The good news is, there are many inexpensive things you can do to help donors and staff members feel safer in your center, thereby maintaining or even increasing production.
Negative air pressure, hard-ducted air returns, air returns in every room, supply diffusers on outside walls, and strict high CFM standards can keep virus particles out of your centers.
If you have Stough-build centers, you are already benefitting from all these healthy-building choices. If you don’t, we can help.
We are also currently recommending centers maintain a C02 measurement of 600 ppm or lower to ensure you are circulating air enough to remove COVID aerosols.
To attain a C02 level of 600 ppm, you may need to adjust your mechanical ventilation system to pump in more outside air more often.
You can purchase a C02 monitor for about $100.
We are exploring whether air filters in the ductwork could be a good solution for further keeping indoor air safe. In the meantime, you may want to consider portable air filters.
A recent Harvard Medical School study has shown that maintaining a relative humidity of 40-60 percent was associated with lower rates of infection and inflammatory disease. With this level of humidity, infectious aerosols quickly settle out of the air. Inhaled viruses are less infectious in this RH range, and higher humidity also helps the immune system fight infections.
This small change could make a big difference.Back To Top
Because of COVID, we are currently re-evaluating every surface typically used in a Stough-built center. Surfaces in a plasma center should meet the following criteria:
We addressed cleanable surfaces in a previous blog, The Magic of Cleanable Finishes, written before the onset of COVID-19. Here are some key considerations:
Instead of drywall walls, we recommend Type II vinyl wallcoverings (medium to heavy-duty) that are durable and made for high-traffic areas. They should be washable/scrubbable, have a high breaking strength, low crocking (tendency to give off color when rubbed), be stain-resistant, have a high coating adhesion, and high cold crack resistance.
Wallcoverings should also be smooth for cleanability. You don’t want anything with texture that could hold in blood, bacteria and viruses.
We use vinyl sheet goods, which have fewer seams for blood, bacteria and viruses to penetrate. This durable type of flooring is also warm and pleasing to look at, which helps improve the overall morale of patients and workers.
In our phlebotomy wards, we use a BioSpec rolled cove base. This is achieved by running the flooring up the wall. It keeps dirt and doesn’t allow liquids or particles to penetrate beneath it, preventing the growth of bacteria.
As with preferred ventilation for stopping COVID, your Stough building already incorporates these preferred options.Back To Top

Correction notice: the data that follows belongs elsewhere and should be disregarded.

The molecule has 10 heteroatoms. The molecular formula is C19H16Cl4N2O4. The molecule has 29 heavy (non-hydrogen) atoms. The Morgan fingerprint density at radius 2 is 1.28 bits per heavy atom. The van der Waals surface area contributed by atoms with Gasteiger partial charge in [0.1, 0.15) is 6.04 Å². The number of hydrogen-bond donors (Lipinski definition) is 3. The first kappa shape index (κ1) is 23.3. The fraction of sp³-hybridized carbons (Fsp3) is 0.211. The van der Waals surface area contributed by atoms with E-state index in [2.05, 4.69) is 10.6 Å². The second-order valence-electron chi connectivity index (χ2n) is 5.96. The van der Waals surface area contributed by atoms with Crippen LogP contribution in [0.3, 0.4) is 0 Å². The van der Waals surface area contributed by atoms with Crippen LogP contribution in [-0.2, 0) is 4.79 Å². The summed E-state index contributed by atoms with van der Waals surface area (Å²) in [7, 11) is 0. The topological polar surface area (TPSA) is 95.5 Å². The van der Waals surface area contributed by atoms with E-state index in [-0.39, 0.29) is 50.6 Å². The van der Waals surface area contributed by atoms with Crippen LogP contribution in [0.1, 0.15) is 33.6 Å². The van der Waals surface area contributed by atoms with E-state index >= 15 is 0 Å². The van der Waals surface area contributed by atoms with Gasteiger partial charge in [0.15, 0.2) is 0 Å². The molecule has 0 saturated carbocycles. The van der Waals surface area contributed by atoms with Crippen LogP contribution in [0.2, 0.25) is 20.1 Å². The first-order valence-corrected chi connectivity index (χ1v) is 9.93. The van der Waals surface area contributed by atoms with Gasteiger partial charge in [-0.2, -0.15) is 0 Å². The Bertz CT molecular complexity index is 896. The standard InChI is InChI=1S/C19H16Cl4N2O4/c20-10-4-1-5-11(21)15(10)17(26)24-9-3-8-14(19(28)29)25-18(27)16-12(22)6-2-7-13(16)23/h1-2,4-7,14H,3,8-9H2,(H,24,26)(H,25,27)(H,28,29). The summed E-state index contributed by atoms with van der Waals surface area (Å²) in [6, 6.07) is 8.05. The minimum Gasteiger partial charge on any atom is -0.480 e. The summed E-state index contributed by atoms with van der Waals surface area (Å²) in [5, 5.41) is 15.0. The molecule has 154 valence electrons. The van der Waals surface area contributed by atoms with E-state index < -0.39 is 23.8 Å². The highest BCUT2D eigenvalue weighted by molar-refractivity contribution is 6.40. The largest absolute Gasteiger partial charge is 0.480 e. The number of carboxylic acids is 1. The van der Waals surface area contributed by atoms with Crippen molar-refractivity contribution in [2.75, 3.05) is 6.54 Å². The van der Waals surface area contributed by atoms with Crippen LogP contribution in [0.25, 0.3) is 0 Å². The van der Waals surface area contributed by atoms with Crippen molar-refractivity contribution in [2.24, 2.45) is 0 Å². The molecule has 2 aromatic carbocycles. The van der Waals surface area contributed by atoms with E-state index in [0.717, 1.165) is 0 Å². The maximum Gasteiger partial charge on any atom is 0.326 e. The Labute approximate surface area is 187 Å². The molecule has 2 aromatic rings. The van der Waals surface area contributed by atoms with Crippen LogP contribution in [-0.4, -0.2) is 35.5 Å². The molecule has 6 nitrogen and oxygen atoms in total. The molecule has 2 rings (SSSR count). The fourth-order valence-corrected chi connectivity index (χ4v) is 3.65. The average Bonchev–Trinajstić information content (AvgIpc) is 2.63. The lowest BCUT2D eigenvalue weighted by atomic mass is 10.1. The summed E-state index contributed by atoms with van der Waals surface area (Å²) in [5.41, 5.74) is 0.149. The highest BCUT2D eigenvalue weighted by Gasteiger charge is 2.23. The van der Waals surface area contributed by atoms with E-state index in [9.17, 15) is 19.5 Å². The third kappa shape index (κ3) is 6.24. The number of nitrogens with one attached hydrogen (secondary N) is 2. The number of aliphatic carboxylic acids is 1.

To prevent the spread of infection in waiting rooms, many plasma centers are having donors wait in their cars for their turn to donate plasma. This practice has several problems:
Some solutions may include: expanding waiting areas to allow for social distancing, adding partitions or drapes between seats, and offering hands-free hand sanitizing in waiting areas.Back To Top
You may want to consider replacing exterior and waiting room doors with automatic doors that do not require touching a handle or doorknob.
While there is a substantial cost involved, this change will reduce the need to constantly clean door handles/knobs.Back To Top
Recent studies are showing that COVID-19 is likely spread through fecal matter–aerosolized when one flushes the toilet. These “bioaerosols” spread and stay until they settle on surfaces, are removed through ventilation or filtration, or someone breathes them in.
What you can do:
You may also want to look at hands-free-flush toilets, hands-free faucets, and sheet vs. roll toilet paper (toilet paper is the most contaminated item in the bathroom). Putting partitions between toilets in the men’s room is another idea, along with making stall walls reach farther toward ceiling and floor.Back To Top
LA Times, Commentary: Past pandemics changed the design of cities. Six ways COVID-19 could do the same, by Sam Lubell, 4.22.2020
The National Interest, How Better Ventilation Can Prevent the Spread of Coronavirus Indoors, by Shelly Miller, Professor of Mechanical Engineering, University of Colorado, 8.11.2020
Fox 8 WTVY/WVUE, New Orleans, Good ventilation practices important in COVID fight, 8.10.2020
Pcbtoday, Indoor humidity regulations will reduce burden of COVID-19, 4.14.2020
The Washington Post, It’s time to talk about how toilets may be spreading COVID-19, by Joseph G. Allen, associate professor, director of the Healthy Buildings program at Harvard University’s T.H. Chan School of Public Health, 9.1.2020
To streamline delivery and control costs, we take a prototype approach when possible, engage local civil engineering consultants for each project, and establish a working relationship with the local governing authority.